After the defeat of Poland at the beginning of World War II, in 1939, and its division between Nazi Germany and the Soviet Union, more than a million Polish civilians and soldiers, about a third of whom were Jews, were deported to Russia. Most of them were imprisoned in camps and employed in hard labor.
After the Nazi invasion the Soviet Union in the summer of 1941, there was a temporary reconciliation between the Polish exile government operating from London and the Soviets.
Agreements were signed, Polish citizens were freed from prisons and the labor camps, and A Polish army, headed by Polish officer General Wladyslaw Anders was established. After frictions between the Soviets and the Poles, it was agreed that the Polish army would be evacuated from the Soviet Union and moved to British-controlled areas in the Middle East.
The Polish were concentrated in the port of Krasnozabodsk on the shores of Lake Caspian and from there sailed to the port of Pahlavi in Iran, in September 1942.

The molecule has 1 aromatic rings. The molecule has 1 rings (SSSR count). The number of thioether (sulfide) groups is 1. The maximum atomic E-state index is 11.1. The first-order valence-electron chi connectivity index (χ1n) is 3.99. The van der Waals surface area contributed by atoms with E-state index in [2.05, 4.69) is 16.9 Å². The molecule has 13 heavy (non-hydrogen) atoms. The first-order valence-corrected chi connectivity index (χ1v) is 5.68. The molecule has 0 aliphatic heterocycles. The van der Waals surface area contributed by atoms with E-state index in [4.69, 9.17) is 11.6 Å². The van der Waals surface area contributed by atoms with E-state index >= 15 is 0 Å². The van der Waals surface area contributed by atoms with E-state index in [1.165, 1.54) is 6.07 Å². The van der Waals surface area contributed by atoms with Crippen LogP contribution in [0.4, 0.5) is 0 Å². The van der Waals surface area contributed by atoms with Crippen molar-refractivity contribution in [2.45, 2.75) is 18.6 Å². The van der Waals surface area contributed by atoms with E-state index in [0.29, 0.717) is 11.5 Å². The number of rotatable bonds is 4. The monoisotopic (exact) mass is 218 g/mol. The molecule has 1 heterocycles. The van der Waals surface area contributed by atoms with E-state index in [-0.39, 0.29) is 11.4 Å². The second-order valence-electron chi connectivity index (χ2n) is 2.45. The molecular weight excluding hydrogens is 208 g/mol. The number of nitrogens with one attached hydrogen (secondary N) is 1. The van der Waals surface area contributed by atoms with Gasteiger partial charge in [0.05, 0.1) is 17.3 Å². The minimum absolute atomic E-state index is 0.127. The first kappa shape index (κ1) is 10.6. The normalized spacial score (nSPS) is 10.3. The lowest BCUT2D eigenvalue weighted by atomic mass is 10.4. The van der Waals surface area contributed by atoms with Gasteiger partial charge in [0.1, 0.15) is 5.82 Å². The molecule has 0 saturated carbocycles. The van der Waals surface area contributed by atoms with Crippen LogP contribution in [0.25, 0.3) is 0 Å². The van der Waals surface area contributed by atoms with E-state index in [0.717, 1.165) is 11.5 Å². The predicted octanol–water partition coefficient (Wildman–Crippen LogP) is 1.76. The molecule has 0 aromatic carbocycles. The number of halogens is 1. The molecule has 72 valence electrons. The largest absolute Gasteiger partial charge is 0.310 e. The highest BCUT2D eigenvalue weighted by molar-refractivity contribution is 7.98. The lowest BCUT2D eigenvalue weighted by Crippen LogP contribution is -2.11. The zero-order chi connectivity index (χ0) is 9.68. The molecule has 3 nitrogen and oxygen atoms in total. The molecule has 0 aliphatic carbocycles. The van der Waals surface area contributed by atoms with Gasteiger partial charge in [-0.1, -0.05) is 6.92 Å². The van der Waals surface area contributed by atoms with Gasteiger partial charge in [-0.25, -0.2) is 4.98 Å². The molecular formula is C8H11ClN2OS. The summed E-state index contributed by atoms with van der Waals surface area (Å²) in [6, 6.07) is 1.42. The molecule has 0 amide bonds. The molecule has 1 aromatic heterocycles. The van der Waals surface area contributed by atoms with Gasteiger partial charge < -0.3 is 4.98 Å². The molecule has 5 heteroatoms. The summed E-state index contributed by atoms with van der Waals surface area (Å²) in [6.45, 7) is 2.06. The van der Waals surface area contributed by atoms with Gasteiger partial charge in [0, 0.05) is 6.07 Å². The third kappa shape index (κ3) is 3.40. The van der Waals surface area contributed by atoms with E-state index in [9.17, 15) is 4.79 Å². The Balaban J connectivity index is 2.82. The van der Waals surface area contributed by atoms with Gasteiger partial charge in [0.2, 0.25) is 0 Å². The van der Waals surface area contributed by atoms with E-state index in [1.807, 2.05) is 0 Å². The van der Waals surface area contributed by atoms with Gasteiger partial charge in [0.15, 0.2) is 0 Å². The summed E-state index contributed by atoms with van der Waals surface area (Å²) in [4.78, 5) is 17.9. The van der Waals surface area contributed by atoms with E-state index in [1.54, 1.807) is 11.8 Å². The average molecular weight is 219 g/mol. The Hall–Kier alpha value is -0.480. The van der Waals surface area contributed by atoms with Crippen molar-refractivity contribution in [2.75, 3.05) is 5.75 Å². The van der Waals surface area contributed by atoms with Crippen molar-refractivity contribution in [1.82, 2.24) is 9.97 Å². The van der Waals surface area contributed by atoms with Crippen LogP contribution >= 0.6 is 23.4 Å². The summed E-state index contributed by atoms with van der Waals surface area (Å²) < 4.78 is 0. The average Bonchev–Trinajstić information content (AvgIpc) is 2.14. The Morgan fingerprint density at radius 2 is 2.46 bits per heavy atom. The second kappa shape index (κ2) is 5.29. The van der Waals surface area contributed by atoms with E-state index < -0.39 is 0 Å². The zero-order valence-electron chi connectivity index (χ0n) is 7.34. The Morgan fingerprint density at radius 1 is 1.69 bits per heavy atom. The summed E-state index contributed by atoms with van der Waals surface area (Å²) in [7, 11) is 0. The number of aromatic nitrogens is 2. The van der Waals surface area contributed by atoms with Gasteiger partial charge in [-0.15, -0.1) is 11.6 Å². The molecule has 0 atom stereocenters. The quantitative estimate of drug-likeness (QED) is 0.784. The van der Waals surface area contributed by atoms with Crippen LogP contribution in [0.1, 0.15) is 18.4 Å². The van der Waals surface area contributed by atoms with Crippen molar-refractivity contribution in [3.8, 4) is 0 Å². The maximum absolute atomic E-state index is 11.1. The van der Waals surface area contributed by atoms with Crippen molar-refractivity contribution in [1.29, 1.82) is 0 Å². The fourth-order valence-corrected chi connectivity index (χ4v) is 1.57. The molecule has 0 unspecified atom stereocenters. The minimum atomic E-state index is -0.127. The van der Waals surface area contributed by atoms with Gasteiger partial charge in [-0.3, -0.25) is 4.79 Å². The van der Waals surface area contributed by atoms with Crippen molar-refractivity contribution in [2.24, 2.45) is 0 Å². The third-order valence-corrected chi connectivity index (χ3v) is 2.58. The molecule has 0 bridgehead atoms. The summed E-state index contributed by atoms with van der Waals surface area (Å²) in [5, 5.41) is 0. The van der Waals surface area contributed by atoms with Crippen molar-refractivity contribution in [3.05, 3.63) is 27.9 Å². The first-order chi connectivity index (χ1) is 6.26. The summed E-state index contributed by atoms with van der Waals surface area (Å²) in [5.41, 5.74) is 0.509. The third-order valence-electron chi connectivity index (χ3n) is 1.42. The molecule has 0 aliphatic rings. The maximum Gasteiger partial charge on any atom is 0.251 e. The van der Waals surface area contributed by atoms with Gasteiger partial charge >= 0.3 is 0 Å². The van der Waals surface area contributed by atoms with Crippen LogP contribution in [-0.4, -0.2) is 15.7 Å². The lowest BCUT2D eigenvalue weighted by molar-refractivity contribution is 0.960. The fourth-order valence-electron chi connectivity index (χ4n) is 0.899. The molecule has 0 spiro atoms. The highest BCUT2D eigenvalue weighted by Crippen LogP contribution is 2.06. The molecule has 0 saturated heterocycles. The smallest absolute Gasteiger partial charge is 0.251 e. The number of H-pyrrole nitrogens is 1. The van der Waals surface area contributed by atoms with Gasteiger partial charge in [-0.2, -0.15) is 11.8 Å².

114,732 Polish citizens had been allowed to move from the Soviet Union to Persia, which was under British influence. Of these, about 70,000 are military personnel and about 44,000 are civilians.
Among them about 6,000 Jews, including 4,254 soldiers and 146 officers.
1,230 "citizens" - 369 adults and 861 children, known as "Tehran children" (of whom - 719 without parents, and 142, with one or two parents), Arrived by sea from Karachi, via the Suez Canal, to Egypt, and from there on February 18, 1943, by train, through Rehovot and Hadera, to Atlit, accompanied by festive and excited receptions.
In August 1943, another group of about 120 children arrived through Iraq and Jordan.
Anders turned his men into an organized army. After moving to northern Iraq for training, in the summer of 1943 they crossed the Jordan to Eretz Israel and settled in camps in the south. They were organized in the Second Corps of the Polish Army in the East.
They were sent to the front in Italy in early 1944 and took part in battles in central Italy. In May 1944 they took part in the difficult battle for the monastery of Monte-Casino and suffered heavy losses. They continued the war as part of the Eighth British Camp until the end of the war. Most of them did not return to Poland.